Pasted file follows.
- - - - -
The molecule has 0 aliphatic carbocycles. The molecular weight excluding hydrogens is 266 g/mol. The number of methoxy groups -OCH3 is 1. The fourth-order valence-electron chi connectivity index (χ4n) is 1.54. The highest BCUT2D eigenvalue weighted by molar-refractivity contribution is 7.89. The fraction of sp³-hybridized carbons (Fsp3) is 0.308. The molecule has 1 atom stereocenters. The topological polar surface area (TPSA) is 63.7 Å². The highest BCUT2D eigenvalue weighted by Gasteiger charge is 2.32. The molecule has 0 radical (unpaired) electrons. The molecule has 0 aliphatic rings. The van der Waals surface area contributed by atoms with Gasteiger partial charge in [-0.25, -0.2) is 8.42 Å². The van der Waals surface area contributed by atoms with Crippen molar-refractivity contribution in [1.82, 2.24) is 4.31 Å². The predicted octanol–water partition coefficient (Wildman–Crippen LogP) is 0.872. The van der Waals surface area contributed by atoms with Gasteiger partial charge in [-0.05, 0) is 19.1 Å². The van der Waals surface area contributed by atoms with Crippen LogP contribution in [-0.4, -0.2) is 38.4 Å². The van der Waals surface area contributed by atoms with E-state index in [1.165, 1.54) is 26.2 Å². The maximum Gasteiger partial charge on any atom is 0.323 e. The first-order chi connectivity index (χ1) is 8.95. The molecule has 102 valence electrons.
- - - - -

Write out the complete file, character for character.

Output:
The molecule has 0 aliphatic carbocycles. The molecular weight excluding hydrogens is 266 g/mol. The number of methoxy groups -OCH3 is 1. The fourth-order valence-electron chi connectivity index (χ4n) is 1.54. The highest BCUT2D eigenvalue weighted by molar-refractivity contribution is 7.89. The fraction of sp³-hybridized carbons (Fsp3) is 0.308. The molecule has 1 atom stereocenters. The topological polar surface area (TPSA) is 63.7 Å². The highest BCUT2D eigenvalue weighted by Gasteiger charge is 2.32. The molecule has 0 radical (unpaired) electrons. The molecule has 0 aliphatic rings. The van der Waals surface area contributed by atoms with Gasteiger partial charge in [-0.25, -0.2) is 8.42 Å². The van der Waals surface area contributed by atoms with Crippen molar-refractivity contribution in [1.82, 2.24) is 4.31 Å². The predicted octanol–water partition coefficient (Wildman–Crippen LogP) is 0.872. The van der Waals surface area contributed by atoms with Gasteiger partial charge in [-0.05, 0) is 19.1 Å². The van der Waals surface area contributed by atoms with Crippen LogP contribution in [-0.4, -0.2) is 38.4 Å². The van der Waals surface area contributed by atoms with E-state index in [1.165, 1.54) is 26.2 Å². The maximum Gasteiger partial charge on any atom is 0.323 e. The first-order chi connectivity index (χ1) is 8.95. The molecule has 102 valence electrons.